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Filed under 1990s, Bob Marley, Chicago, crate digging, Earth Wind & Fire, Etta James, Fela Kuti, Funk, George Clinton, Heatwave, Herbie Hancock, James Brown, Jazz, Ken Burns, Louis Armstrong, Marvin Gaye, Maurice White, Mavis Staples, Memphis Soul, Michael Jackson, Portland Maine, reggae, Stax, Stevie Wonder, Tom Dowd, Unsung series, Vee-Jay

The Inspiration Information of Shuggie at the Turning of the Millennium: Andre’s Outlook

Shuggie

Looking back on when the century and also the millennium turned,the year 2000 was felt very much like a huge temporal pain reliever for me. No Y2K,could buy anything in a record store without being constantly questioned as to the “credibility of my musical tastes and overall? The futurist mentality that most science fiction/Star Trek admirers such as myself had been pining for seemed to at last be on the horizon. One memory was on a dark,snowy January first playing the O’Jay’s song “The Year 2000” in my room and having similar thoughts as to what Eddie Levert was singing about-all that wonder and promise. It would be sometime towards the middle of this year that another millennial milestones of my musical development occurred: my own introduction to Shuggie Otis’s Inspiration Information.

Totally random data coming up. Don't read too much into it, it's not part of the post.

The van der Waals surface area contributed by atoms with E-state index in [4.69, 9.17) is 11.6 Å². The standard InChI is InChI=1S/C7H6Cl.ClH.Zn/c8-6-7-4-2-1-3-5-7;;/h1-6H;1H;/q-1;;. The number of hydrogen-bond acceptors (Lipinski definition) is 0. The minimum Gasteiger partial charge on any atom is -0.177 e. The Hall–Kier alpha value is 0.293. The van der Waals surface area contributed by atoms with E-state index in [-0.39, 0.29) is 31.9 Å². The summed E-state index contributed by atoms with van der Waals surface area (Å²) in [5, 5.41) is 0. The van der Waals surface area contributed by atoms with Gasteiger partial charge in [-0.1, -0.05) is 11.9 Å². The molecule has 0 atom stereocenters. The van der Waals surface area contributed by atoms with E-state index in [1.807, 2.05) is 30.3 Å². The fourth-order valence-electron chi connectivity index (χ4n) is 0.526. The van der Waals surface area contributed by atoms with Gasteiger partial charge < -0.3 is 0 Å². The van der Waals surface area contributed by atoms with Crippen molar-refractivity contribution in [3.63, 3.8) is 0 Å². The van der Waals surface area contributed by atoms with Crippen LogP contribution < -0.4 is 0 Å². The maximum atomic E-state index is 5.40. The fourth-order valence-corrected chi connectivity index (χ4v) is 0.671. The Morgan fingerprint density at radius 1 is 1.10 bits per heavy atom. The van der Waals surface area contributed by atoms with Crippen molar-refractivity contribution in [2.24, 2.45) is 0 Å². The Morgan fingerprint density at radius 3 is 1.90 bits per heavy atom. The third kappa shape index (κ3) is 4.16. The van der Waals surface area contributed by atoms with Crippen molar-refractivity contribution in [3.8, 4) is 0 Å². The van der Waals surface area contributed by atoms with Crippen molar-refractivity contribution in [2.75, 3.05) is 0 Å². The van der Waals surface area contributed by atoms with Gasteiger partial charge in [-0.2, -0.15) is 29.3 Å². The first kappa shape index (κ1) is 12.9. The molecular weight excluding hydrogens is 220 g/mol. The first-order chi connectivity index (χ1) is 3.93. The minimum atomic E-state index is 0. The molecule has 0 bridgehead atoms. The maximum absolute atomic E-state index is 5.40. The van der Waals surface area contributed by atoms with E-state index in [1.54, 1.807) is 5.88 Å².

First of all I wanted to say that during the 2000/2001 period? I wouldn’t have sought out Shuggie Otis on my own because I still couldn’t stand the blues. It had nothing to do with tuning into any cliches of self pitying lyrics or anything. It was more a cultural misunderstanding of intent. Growing up in 1990’s central/Northern Maine? All any music lover would hear was how much the blues was part of every popular music. Outside the Top 10 radio? Most non commercial radio at the time was obsessed with the blues. And with such a sense of seriousness. From what I saw? No one ever danced or clapped their hands to chase their blues away. Just listened,frowned and sometimes even drank a lot. Because those were not qualities I felt boded well with music,itself a motivating factor in life? I did flatly reject any connection that the music (which I loved with my heart and soul) and it’s connection with the blues.

So on one warm and welcoming day in the summer of 2001? My father and I were about to go for a cruise to take in the beauty of nature. As well as some always vital father/son bonding time. On our way we stopped at Bull Moose records,the local music store chain in the state of Maine,and my father came out very excited. He had a CD in his hand with this bright orange 70’s art deco style about it. He told me that Talking Heads’ David Byrne had declared this album the big unsung 70’s masterpiece and re-released it on his Luaka Bop record label. The album of course was Inspiration Information by this man I vaguely knew about named Shuggie Otis. When I asked my father who he was,he told me Shuggie was the son of the blues icon Johnny Otis.